Prometheum, which was a relatively unknown firm until it recently got approval for a Special Purpose Broker-Dealer (SPBD) for digital asset securities, is catching the attention of the crypto community following the high-profile testimony of its cofounder, Aaron Kaplan, before a U.S. House Committee on the subject of cryptocurrency regulation. 

Kaplan, who also holds the position of co-CEO, presented a viewpoint aligned with that of the Securities and Exchange Commission (SEC), arguing for the application of existing securities laws to the regulation of cryptocurrency — a view that differs from most of the rest of the industry. And yet Prometheum’s background is not what one would expect of a firm that claims to be compliant. 

In the hearing, Kaplan defended the SEC’s regulatory framework, describing current rules as providing a “compliant path forward for crypto in the United States” and called out those platforms that fail to adhere to these regulations as “reckless and unlawful.” 

During a recent episode of Unchained, Kaplan expounded his views, remarking that: “[Crypto exchanges] argue that there’s a lack of regulatory clarity because they’re literally best served by the lack of regulatory clarity.”

Additionally, during the episode, he argued that ETH is a security, echoing SEC Chair Gary Gensler’s stance: “The overwhelming majority of digital assets, basically everything besides bitcoin, is an investment contract and therefore a security.”

However, during the Congressional hearing, he admitted Prometheum cannot list ETH, answering “not currently,” when asked. 

Kaplan’s position and the rising profile of Prometheum piqued the curiosity of a number of crypto players who unearthed some unsavory facts about the company. Matt Walsh, a partner at venture capital firm Castle Island Ventures, tweeted that the company has paid out more than $1.5 million in sales commissions to Network 1 Financial Securities, which has a total of 23 infractions in its history.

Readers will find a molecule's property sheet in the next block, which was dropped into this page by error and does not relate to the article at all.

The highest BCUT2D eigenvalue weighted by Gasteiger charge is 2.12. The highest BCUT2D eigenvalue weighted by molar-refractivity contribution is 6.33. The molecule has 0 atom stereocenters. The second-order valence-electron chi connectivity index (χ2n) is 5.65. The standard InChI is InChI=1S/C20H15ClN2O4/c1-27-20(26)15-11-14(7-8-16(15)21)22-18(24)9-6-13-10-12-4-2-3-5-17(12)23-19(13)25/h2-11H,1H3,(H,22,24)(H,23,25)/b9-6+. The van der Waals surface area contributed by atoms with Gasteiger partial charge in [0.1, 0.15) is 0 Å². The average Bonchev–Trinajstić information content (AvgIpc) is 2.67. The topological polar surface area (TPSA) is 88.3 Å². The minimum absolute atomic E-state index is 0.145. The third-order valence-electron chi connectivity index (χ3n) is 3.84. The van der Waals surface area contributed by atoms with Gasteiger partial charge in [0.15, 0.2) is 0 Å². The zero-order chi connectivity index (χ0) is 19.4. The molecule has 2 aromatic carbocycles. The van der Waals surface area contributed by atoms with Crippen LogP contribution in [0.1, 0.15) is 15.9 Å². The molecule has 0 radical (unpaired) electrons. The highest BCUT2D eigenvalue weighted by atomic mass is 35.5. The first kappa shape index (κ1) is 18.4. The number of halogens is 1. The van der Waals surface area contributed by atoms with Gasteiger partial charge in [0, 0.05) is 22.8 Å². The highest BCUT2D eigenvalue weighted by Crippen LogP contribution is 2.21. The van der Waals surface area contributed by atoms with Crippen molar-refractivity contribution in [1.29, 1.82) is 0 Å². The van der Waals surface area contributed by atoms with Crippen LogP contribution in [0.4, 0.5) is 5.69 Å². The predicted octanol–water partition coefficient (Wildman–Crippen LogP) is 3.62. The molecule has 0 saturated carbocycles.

In fact, as crypto lawyer Collins Belton pointed out, it was the firm that also underwrote Long Island Iced Tea, which, in 2018, had pivoted Long Blockchain and later became the subject of an SEC enforcement action. 

In addition, the law school that two Prometheum officers cite as their alma mater lost its accreditation by the American Bar Association. 

Adding to the debate, cryptocurrency expert Adam Cochran presented a series of questions and speculated about Prometheum’s strategies in a detailed Twitter thread. Cochran highlighted that Prometheum’s website shows screenshots of the platform offering specific tokens, including Filecoin, Flow, Compound and The Graph, in 2022 (as an example, since trading on Prometheum has not yet commenced). Notably, these are the same tokens now under scrutiny by the SEC in their recent actions against industry leaders Coinbase and Binance.

Cochran put forth three possibilities to explain this: Prometheum might be enjoying a favorable regulatory deal in return for compliance with the SEC; the company could be leveraging its regulatory connections to gain an unfair advantage in the market; or they might be operating a sophisticated grift funded by questionable sources, Cochran said. Cochran drew attention to the SEC’s endorsement of Prometheum as a potential warning sign and, with a touch of humor, voiced his anticipation of Sen. Elizabeth Warren’s potential criticism, given her well-known stance on crypto regulation.